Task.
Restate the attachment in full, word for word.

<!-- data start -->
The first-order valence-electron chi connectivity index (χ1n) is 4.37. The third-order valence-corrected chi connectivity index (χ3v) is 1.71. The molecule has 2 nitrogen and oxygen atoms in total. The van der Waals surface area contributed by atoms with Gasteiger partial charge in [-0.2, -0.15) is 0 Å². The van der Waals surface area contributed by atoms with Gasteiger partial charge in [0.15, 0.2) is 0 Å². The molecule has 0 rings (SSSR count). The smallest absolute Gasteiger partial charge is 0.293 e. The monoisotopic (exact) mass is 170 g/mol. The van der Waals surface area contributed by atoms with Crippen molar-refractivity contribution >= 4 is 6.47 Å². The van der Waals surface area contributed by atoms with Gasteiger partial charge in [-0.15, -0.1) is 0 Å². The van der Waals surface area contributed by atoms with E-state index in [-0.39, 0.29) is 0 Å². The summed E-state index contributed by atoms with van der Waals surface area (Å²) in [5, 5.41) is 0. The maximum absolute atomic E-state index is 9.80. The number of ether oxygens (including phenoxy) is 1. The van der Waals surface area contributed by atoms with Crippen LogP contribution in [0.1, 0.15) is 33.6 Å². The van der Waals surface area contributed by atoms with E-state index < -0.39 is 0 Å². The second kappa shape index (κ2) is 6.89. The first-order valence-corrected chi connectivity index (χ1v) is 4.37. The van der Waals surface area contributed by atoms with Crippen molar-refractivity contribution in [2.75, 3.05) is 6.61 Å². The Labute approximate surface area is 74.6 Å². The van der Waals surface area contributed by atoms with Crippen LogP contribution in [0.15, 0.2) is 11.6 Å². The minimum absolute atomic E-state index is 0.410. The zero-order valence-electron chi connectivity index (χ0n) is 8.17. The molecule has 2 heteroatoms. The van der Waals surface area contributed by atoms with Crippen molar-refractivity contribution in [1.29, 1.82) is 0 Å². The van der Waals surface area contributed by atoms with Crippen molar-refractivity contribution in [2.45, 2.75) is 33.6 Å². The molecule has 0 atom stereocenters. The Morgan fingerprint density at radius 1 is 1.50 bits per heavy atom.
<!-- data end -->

The first-order valence-electron chi connectivity index (χ1n) is 4.37. The third-order valence-corrected chi connectivity index (χ3v) is 1.71. The molecule has 2 nitrogen and oxygen atoms in total. The van der Waals surface area contributed by atoms with Gasteiger partial charge in [-0.2, -0.15) is 0 Å². The van der Waals surface area contributed by atoms with Gasteiger partial charge in [0.15, 0.2) is 0 Å². The molecule has 0 rings (SSSR count). The smallest absolute Gasteiger partial charge is 0.293 e. The monoisotopic (exact) mass is 170 g/mol. The van der Waals surface area contributed by atoms with Crippen molar-refractivity contribution >= 4 is 6.47 Å². The van der Waals surface area contributed by atoms with Gasteiger partial charge in [-0.15, -0.1) is 0 Å². The van der Waals surface area contributed by atoms with E-state index in [-0.39, 0.29) is 0 Å². The summed E-state index contributed by atoms with van der Waals surface area (Å²) in [5, 5.41) is 0. The maximum absolute atomic E-state index is 9.80. The number of ether oxygens (including phenoxy) is 1. The van der Waals surface area contributed by atoms with Crippen LogP contribution in [0.1, 0.15) is 33.6 Å². The van der Waals surface area contributed by atoms with E-state index < -0.39 is 0 Å². The second kappa shape index (κ2) is 6.89. The first-order valence-corrected chi connectivity index (χ1v) is 4.37. The van der Waals surface area contributed by atoms with Crippen molar-refractivity contribution in [2.75, 3.05) is 6.61 Å². The Labute approximate surface area is 74.6 Å². The van der Waals surface area contributed by atoms with Crippen LogP contribution in [0.15, 0.2) is 11.6 Å². The minimum absolute atomic E-state index is 0.410. The zero-order valence-electron chi connectivity index (χ0n) is 8.17. The molecule has 2 heteroatoms. The van der Waals surface area contributed by atoms with Crippen molar-refractivity contribution in [1.29, 1.82) is 0 Å². The van der Waals surface area contributed by atoms with Crippen molar-refractivity contribution in [2.45, 2.75) is 33.6 Å². The molecule has 0 atom stereocenters. The Morgan fingerprint density at radius 1 is 1.50 bits per heavy atom.